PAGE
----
I hadn't realised, before I read Cleve's column, that I very rarely choose to listen to music in the garden. For a start, there are so many other noises going on: birdsong, the sound of water from the pond, the rustle of the trees in the wind. To introduce music into that seems almost like an intrusion. For me, gardening is as much about trying to achieve a tranquil interior, or mental, space (hah!) as it is about trying to achieve a calm oasis outside. Most popular or rock music doesn't really fit with that, since it tends to be too emotional. In the same way, the great romantic composers such as Brahms or Tchaikowsky or even Beethoven are too distracting. Even the English composers who are always associated with celebrating the countryside, such as Vaughan Williams, or Delius, aren't suitable either, I find, as they make me want to sit down and gaze, rather than get on and grub about.

The garden this morning. Soundtrack: Birdsong, by The Greenfinches, feat. Blackbird and Robin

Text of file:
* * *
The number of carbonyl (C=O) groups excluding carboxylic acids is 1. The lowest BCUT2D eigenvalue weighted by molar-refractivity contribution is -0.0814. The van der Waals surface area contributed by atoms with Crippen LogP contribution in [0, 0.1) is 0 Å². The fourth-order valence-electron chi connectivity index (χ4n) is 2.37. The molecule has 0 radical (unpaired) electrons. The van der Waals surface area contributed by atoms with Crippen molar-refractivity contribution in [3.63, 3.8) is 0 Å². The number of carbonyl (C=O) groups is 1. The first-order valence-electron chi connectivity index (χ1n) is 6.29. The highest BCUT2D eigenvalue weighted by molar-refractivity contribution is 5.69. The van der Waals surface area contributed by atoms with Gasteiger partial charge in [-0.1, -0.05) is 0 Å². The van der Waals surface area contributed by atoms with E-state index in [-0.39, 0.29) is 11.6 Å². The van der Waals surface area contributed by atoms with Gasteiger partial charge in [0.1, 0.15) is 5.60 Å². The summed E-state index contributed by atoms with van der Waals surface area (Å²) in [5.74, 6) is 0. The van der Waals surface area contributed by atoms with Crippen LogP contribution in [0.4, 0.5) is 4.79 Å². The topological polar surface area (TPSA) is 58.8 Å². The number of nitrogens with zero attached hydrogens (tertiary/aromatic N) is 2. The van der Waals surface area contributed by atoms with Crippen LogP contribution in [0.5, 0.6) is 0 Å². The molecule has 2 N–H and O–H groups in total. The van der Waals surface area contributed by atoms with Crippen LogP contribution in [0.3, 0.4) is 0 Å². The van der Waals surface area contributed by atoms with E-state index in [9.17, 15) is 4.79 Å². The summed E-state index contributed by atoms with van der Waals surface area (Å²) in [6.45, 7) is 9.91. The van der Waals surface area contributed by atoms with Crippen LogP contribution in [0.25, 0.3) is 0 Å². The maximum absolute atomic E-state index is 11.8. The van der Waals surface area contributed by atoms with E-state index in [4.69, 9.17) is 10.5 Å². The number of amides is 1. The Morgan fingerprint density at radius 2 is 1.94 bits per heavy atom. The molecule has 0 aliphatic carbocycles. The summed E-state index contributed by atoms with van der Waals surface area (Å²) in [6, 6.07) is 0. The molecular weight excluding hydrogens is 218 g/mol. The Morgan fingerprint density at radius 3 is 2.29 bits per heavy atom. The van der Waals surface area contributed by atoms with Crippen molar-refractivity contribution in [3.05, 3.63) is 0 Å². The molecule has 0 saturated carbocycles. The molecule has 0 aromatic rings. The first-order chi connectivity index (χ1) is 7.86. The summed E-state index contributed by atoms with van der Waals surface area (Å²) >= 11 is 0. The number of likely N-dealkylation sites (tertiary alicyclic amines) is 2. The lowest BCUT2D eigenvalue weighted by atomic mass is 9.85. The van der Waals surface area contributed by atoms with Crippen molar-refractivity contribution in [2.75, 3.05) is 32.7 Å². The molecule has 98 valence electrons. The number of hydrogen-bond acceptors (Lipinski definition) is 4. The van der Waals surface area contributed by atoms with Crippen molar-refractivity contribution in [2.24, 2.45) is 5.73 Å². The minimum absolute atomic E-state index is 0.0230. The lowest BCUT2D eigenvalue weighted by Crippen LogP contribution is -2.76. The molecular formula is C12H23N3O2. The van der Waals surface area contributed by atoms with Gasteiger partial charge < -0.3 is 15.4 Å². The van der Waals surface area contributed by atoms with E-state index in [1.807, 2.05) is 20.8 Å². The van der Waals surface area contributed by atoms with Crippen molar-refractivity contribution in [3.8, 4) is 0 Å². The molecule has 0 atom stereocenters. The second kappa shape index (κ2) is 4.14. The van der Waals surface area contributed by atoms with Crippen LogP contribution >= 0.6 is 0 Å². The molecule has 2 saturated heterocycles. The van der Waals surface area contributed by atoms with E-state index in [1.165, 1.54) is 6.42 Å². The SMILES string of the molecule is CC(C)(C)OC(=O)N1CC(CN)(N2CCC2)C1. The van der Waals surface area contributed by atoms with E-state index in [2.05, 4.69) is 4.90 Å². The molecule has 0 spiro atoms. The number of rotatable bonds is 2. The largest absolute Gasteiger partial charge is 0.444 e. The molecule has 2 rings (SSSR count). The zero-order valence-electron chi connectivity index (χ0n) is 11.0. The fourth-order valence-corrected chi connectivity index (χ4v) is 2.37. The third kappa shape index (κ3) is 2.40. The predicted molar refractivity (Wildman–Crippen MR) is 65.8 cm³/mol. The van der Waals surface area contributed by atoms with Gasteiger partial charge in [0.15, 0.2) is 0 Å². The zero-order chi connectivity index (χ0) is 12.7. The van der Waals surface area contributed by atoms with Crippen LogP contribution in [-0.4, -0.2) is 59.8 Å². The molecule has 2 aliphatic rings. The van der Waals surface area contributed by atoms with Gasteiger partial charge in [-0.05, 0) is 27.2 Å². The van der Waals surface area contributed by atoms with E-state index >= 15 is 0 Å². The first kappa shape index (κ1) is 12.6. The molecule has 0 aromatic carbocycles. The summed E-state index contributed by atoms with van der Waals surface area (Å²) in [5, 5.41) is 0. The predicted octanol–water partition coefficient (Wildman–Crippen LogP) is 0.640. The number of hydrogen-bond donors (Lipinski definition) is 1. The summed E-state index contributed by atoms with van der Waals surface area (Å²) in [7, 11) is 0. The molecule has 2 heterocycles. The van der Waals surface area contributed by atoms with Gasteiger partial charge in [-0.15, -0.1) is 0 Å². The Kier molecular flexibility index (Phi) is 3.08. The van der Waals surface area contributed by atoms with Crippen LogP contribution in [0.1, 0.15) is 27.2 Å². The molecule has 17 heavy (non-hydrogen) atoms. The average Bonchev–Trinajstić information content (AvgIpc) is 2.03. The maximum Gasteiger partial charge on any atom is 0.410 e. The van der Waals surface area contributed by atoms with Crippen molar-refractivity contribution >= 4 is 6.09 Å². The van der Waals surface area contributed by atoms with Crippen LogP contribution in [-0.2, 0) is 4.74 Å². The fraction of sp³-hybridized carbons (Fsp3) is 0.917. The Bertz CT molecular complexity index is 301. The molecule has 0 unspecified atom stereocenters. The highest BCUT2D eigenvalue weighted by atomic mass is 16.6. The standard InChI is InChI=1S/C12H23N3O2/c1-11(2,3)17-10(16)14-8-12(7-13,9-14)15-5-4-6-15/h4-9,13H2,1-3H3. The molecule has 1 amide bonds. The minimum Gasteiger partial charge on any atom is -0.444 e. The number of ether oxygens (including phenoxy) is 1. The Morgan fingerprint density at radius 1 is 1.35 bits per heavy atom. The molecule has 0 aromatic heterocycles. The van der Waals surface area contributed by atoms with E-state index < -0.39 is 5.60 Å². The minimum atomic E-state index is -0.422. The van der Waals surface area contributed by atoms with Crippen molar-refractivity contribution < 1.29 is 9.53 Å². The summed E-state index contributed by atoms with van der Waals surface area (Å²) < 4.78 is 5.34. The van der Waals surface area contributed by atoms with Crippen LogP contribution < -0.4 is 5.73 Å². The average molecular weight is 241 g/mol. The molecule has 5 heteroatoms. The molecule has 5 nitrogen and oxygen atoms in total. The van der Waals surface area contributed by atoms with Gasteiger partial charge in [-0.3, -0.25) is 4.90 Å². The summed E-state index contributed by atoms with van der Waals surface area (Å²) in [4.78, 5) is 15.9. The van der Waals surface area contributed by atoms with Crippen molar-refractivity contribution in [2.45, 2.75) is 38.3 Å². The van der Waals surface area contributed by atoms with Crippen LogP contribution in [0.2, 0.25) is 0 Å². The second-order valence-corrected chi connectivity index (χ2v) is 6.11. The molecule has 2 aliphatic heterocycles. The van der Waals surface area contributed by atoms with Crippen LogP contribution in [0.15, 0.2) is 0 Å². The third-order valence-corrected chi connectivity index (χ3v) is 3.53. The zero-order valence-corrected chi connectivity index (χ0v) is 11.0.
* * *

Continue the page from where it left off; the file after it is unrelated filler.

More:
However, my daughter often practises while I'm gardening, so I do hear music drifting out from the living room. And I've discovered that for me, the ideal gardening soundtrack is Bach, particularly the preludes and fugues. There's something about a Bach fugue; the way he sets out the theme, then interweaves it in such an intricate web of counterpoint you think the pianist's fingers are going to tie themselves in knots, then brings it all to a beautifully satisfying resolution. It somehow suits gardening, particularly fiddly jobs such as tying in climbers, or trimming lawn edges, or fishing blanketweed out of the pond, or pruning the bamboo (the sort of jobs I do all the time). For the record, if you'll excuse the pun, my favourites are Prelude and Fugue No 9 in E and No 17 in A flat from Book I of the 48 Preludes and Fugues, and No 7 in E flat and No 14 in F sharp minor from Book II. I found a recording of the F sharp minor and you can listen to it below.